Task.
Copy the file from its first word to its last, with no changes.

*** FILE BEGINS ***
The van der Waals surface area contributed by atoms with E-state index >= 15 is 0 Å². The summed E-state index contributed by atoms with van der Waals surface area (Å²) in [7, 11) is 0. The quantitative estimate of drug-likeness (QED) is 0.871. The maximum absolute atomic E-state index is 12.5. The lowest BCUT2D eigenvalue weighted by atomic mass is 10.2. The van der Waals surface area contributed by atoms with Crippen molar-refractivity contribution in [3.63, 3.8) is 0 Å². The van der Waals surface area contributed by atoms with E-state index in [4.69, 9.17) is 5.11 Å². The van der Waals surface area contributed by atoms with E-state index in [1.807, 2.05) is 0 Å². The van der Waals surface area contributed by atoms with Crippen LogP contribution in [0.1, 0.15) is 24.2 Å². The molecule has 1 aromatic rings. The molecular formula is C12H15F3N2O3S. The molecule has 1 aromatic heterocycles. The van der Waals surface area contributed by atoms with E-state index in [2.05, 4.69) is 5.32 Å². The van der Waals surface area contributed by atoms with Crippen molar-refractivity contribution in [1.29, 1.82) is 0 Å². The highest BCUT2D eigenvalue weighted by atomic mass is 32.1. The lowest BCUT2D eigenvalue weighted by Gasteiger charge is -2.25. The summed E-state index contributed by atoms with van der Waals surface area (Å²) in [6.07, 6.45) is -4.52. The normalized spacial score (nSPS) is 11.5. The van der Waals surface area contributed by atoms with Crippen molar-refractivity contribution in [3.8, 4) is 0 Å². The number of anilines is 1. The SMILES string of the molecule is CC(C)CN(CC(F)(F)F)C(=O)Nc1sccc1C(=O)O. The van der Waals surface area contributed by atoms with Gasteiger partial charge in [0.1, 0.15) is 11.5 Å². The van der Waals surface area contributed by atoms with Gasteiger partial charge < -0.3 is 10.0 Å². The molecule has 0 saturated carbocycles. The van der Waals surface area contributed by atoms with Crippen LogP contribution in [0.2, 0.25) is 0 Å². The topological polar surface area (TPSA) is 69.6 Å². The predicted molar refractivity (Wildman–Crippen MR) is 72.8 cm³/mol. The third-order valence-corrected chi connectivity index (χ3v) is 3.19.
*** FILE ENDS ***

The van der Waals surface area contributed by atoms with E-state index >= 15 is 0 Å². The summed E-state index contributed by atoms with van der Waals surface area (Å²) in [7, 11) is 0. The quantitative estimate of drug-likeness (QED) is 0.871. The maximum absolute atomic E-state index is 12.5. The lowest BCUT2D eigenvalue weighted by atomic mass is 10.2. The van der Waals surface area contributed by atoms with Crippen molar-refractivity contribution in [3.63, 3.8) is 0 Å². The van der Waals surface area contributed by atoms with E-state index in [4.69, 9.17) is 5.11 Å². The van der Waals surface area contributed by atoms with E-state index in [1.807, 2.05) is 0 Å². The van der Waals surface area contributed by atoms with Crippen LogP contribution in [0.1, 0.15) is 24.2 Å². The molecule has 1 aromatic rings. The molecular formula is C12H15F3N2O3S. The molecule has 1 aromatic heterocycles. The van der Waals surface area contributed by atoms with E-state index in [2.05, 4.69) is 5.32 Å². The van der Waals surface area contributed by atoms with Crippen molar-refractivity contribution in [1.29, 1.82) is 0 Å². The highest BCUT2D eigenvalue weighted by atomic mass is 32.1. The lowest BCUT2D eigenvalue weighted by Gasteiger charge is -2.25. The summed E-state index contributed by atoms with van der Waals surface area (Å²) in [6.07, 6.45) is -4.52. The normalized spacial score (nSPS) is 11.5. The van der Waals surface area contributed by atoms with Crippen molar-refractivity contribution in [3.8, 4) is 0 Å². The number of anilines is 1. The SMILES string of the molecule is CC(C)CN(CC(F)(F)F)C(=O)Nc1sccc1C(=O)O. The van der Waals surface area contributed by atoms with Gasteiger partial charge in [0.1, 0.15) is 11.5 Å². The van der Waals surface area contributed by atoms with Gasteiger partial charge < -0.3 is 10.0 Å². The molecule has 0 saturated carbocycles. The van der Waals surface area contributed by atoms with Crippen LogP contribution in [0.2, 0.25) is 0 Å². The topological polar surface area (TPSA) is 69.6 Å². The predicted molar refractivity (Wildman–Crippen MR) is 72.8 cm³/mol. The third-order valence-corrected chi connectivity index (χ3v) is 3.19.